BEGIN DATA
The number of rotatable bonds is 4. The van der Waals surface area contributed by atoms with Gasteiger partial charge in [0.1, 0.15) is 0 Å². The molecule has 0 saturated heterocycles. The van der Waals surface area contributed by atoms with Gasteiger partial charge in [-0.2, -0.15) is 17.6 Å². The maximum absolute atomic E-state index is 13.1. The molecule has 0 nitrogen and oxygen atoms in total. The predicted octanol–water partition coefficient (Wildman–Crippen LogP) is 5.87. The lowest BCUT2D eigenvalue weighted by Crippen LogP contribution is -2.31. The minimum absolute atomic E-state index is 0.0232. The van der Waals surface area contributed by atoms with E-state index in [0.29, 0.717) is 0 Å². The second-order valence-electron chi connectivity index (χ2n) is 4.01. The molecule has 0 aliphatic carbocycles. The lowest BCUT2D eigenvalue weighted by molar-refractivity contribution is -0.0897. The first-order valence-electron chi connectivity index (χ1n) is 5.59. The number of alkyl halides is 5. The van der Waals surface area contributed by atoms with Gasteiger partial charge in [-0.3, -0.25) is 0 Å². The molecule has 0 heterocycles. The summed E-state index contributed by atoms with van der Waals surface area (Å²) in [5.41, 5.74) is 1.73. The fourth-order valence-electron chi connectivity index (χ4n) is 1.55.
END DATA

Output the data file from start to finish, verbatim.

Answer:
The number of rotatable bonds is 4. The van der Waals surface area contributed by atoms with Gasteiger partial charge in [0.1, 0.15) is 0 Å². The molecule has 0 saturated heterocycles. The van der Waals surface area contributed by atoms with Gasteiger partial charge in [-0.2, -0.15) is 17.6 Å². The maximum absolute atomic E-state index is 13.1. The molecule has 0 nitrogen and oxygen atoms in total. The predicted octanol–water partition coefficient (Wildman–Crippen LogP) is 5.87. The lowest BCUT2D eigenvalue weighted by Crippen LogP contribution is -2.31. The minimum absolute atomic E-state index is 0.0232. The van der Waals surface area contributed by atoms with E-state index in [0.29, 0.717) is 0 Å². The second-order valence-electron chi connectivity index (χ2n) is 4.01. The molecule has 0 aliphatic carbocycles. The lowest BCUT2D eigenvalue weighted by molar-refractivity contribution is -0.0897. The first-order valence-electron chi connectivity index (χ1n) is 5.59. The number of alkyl halides is 5. The van der Waals surface area contributed by atoms with Gasteiger partial charge in [-0.3, -0.25) is 0 Å². The molecule has 0 heterocycles. The summed E-state index contributed by atoms with van der Waals surface area (Å²) in [5.41, 5.74) is 1.73. The fourth-order valence-electron chi connectivity index (χ4n) is 1.55.